U.S. election special: A tighter race than many expected.
By Natasha Frost
Today we’re bringing you a special edition of the Briefing, with everything you need to know about the U.S. election. We’re delving deep into the results, what we know so far and what’s still to come.
(Need election counterprogramming, or a break from the noise? These quarantine soundscapes are a soothing alternative, as is this live feed of an albatross nest near Dunedin, New Zealand.)
Election results coverage
Votes are still being counted. Catch up with the latest from the presidential and Senate races.
Late on Election Night, no clear result
As results trickled in from around the country, some of the most hotly contested states in the presidential election remained too close to call hours after polls closed. With President Trump winning Florida and holding off former Vice President Joseph R. Biden Jr. in Georgia and North Carolina, Democratic dreams of a “blue wave” were dwindling. But Mr. Biden said, “It ain’t over until every ballot is counted.”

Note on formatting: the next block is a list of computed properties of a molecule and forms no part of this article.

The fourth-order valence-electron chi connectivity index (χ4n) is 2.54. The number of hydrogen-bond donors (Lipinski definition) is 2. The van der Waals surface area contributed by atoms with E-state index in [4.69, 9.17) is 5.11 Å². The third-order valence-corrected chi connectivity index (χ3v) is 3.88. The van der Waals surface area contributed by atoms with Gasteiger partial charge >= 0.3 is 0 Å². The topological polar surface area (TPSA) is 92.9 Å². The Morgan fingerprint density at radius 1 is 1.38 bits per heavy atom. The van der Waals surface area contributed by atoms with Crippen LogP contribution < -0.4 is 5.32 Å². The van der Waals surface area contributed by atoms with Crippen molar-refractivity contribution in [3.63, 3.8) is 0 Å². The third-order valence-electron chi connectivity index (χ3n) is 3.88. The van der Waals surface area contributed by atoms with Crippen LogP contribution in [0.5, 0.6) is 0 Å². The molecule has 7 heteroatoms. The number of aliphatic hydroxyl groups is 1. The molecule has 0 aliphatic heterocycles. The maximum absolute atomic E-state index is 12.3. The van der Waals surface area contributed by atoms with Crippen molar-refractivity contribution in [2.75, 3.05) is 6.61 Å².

Mr. Biden’s early successes were mostly concentrated in typically Democratic-leaning states on both coasts, as well as the swing state New Hampshire. Mr. Trump won Ohio and Iowa, both battleground states, and posted expected victories in Republican strongholds.
Exit polls showed voters preoccupied with the coronavirus and its effects on the economy. Those most concerned about rising infections sided with Mr. Biden, while people who primarily wanted the economy open went for Mr. Trump.